Verdict: Too big. Bug ate both halves of the sandwich at preschool, but totally left the rest until afterwards. In the afternoon after playing he did eat everything but the persimmon slices, which had gotten a little warm from sitting too long and had stuck together. I should have left one half of the sandwich out, and just sent him to school with two tiers instead of three. (Click for details of the second lunch with curry packed with the “rice lid” method…)
Published by Biggie on December 4th, 2007 tagged bento, curry, eggs, equipment, for kids, lactose free, poultry, rice, sandwich or wrap, thermal lunch jar | 23 Comments »
I recently touched base with Ichiban Kan, a Japanese-style dollar store chain in the San Francisco Bay Area that carries inexpensive bento lunch gear, and they tell me that the launch of their online store has been delayed again. They’re currently looking at opening January 2008 at the earliest, but there’s no firm date, which may be part of the problem. I wish I had better news for people in the U.S. looking for specialty Japanese bento gear at dollar-store prices without shipping — maybe cross your fingers that a Daiso opens near you! Remember, too, that you can repurpose everyday items in a bento context by being creative.
As I wrote in the Bay Area bento gear shopping guide, Ichiban Kan is a good bargain store with a changing selection of matching bento boxes, insulated bento sets, bento accessories, collapsible sandwich cases, bento bags (kinchaku, insulated bags), egg molds (2 for US$1.50), rice molds, character bento goods (Cinnamoroll, Hello Kitty, Shinkansen, Pokemon), cute food cups, chopsticks and utensils with cases, etc. Most products are US$1 to $1.50 in the store. Last week the Japantown branch was out of egg molds and insulated bento sets, but they did have a new line of sleek, stackable black boxes with matching bento bands, chopsticks and case, two kinds of kinchaku lunch bags, etc. It’s a suitably masculine line that men won’t be embarrassed by. (Disclaimer: I have no affiliation with Ichiban Kan, I’m just a fan.)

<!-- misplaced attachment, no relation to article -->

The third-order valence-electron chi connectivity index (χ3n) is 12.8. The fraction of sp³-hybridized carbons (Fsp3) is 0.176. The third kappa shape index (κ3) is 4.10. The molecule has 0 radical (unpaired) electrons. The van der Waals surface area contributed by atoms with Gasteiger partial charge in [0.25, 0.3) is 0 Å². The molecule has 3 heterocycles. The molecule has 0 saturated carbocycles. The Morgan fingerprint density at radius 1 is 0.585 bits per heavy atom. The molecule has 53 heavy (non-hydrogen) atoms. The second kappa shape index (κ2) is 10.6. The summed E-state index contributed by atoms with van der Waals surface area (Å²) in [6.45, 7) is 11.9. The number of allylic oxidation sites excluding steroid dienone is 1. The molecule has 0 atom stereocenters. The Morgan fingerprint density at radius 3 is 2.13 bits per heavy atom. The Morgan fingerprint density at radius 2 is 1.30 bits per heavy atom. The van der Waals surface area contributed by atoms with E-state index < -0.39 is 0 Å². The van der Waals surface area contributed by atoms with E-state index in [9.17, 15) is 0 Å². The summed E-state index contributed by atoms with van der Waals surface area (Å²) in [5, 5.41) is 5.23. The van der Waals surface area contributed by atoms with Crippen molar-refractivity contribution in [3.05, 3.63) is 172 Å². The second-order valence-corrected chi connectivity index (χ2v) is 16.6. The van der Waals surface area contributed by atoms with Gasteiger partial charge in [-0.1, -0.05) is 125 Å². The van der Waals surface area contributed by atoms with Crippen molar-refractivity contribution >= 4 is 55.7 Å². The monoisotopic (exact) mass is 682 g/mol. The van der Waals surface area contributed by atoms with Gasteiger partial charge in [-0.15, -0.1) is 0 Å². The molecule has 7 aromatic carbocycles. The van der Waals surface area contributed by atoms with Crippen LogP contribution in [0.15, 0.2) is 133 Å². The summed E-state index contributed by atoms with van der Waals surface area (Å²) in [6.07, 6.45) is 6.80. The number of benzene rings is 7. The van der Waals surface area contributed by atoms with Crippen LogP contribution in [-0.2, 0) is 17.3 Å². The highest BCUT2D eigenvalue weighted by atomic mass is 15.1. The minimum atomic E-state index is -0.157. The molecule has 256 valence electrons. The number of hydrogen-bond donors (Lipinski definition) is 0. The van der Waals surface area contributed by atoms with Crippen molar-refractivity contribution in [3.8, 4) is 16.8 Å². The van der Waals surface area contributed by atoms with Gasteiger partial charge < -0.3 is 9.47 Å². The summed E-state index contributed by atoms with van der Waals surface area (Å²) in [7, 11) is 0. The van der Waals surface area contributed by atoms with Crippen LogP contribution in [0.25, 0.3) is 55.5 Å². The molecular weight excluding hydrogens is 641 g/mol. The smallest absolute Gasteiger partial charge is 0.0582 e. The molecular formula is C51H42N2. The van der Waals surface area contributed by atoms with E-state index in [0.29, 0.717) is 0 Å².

A Round of Thanks:
I’m tickled to have been tagged with the “Be the Blog” award from JD at the humorous I Do Things So You Don’t Have To.
Award creator MeAndMyDrum describes what it means to “Be the Blog”:
[it] really sums up what a successful blogger does. And what I mean by successful is that they make it their own, stay with it, are interactive with their readers, and just plain have fun.
Well, thanks, JD! I’m having a great time doing my thing here — it somehow brings together things that I’m passionate about: family, food and cooking, Japanese, writing, and finding ways to make my life easier. Packing lunches shouldn’t have to be a depressing obligation with the same old foods every day, and a bento lunch doesn’t need to be filled with all Japanese food or time-consuming food art to be “authentic”.
I’m passing this on to my friend Cenk at Cafe Fernando, whose mouth-watering photos and recipes for baked goods and Turkish food just knock me out. His creations and blog itself are things of beauty, and I have him and a few of his friends to thank for turning me on to Turkish food when he lived in San Francisco. Cenk, you ARE the blog!
I’d also like to mention that the respected 2007 Food Blog Awards are now accepting nominations, and anyone can nominate their favorite food blogs here in 14 categories. Nominations end on December 5th, at which point the top five blogs in each category will be determined by a panel of judges and then opened up to public voting for a one week period. Thanks to Habeas Brulee and reader Anna for nominating this blog in some different categories!
- SF Bay Area shopping guide to bento gear
- Daiso opens in Mountain View after delay
- New Daiso stores in the Bay Area (and coupon for lead-free lunch gear)
- SF Bay Area guide to ethnic markets
- Biggie’s list of top speed tips, tutorials and equipment reviews